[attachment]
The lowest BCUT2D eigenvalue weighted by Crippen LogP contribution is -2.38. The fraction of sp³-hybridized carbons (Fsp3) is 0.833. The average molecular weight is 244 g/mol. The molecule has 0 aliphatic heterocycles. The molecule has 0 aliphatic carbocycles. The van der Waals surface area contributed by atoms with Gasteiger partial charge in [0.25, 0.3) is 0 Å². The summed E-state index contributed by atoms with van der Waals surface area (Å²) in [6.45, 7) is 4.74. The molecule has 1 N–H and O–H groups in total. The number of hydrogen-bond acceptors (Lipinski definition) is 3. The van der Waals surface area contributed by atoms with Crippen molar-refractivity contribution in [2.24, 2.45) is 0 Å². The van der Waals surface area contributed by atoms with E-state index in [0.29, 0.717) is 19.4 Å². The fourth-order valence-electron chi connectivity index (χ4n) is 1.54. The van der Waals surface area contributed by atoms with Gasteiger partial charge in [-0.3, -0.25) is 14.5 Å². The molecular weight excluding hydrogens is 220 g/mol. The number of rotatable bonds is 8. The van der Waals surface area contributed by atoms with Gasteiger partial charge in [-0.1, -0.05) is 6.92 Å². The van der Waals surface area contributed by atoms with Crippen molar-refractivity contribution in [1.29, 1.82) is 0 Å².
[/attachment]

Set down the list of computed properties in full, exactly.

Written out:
The lowest BCUT2D eigenvalue weighted by Crippen LogP contribution is -2.38. The fraction of sp³-hybridized carbons (Fsp3) is 0.833. The average molecular weight is 244 g/mol. The molecule has 0 aliphatic heterocycles. The molecule has 0 aliphatic carbocycles. The van der Waals surface area contributed by atoms with Gasteiger partial charge in [0.25, 0.3) is 0 Å². The summed E-state index contributed by atoms with van der Waals surface area (Å²) in [6.45, 7) is 4.74. The molecule has 1 N–H and O–H groups in total. The number of hydrogen-bond acceptors (Lipinski definition) is 3. The van der Waals surface area contributed by atoms with Crippen molar-refractivity contribution in [2.24, 2.45) is 0 Å². The van der Waals surface area contributed by atoms with E-state index in [0.29, 0.717) is 19.4 Å². The fourth-order valence-electron chi connectivity index (χ4n) is 1.54. The van der Waals surface area contributed by atoms with Gasteiger partial charge in [-0.3, -0.25) is 14.5 Å². The molecular weight excluding hydrogens is 220 g/mol. The number of rotatable bonds is 8. The van der Waals surface area contributed by atoms with Gasteiger partial charge in [-0.1, -0.05) is 6.92 Å². The van der Waals surface area contributed by atoms with Crippen molar-refractivity contribution in [1.29, 1.82) is 0 Å².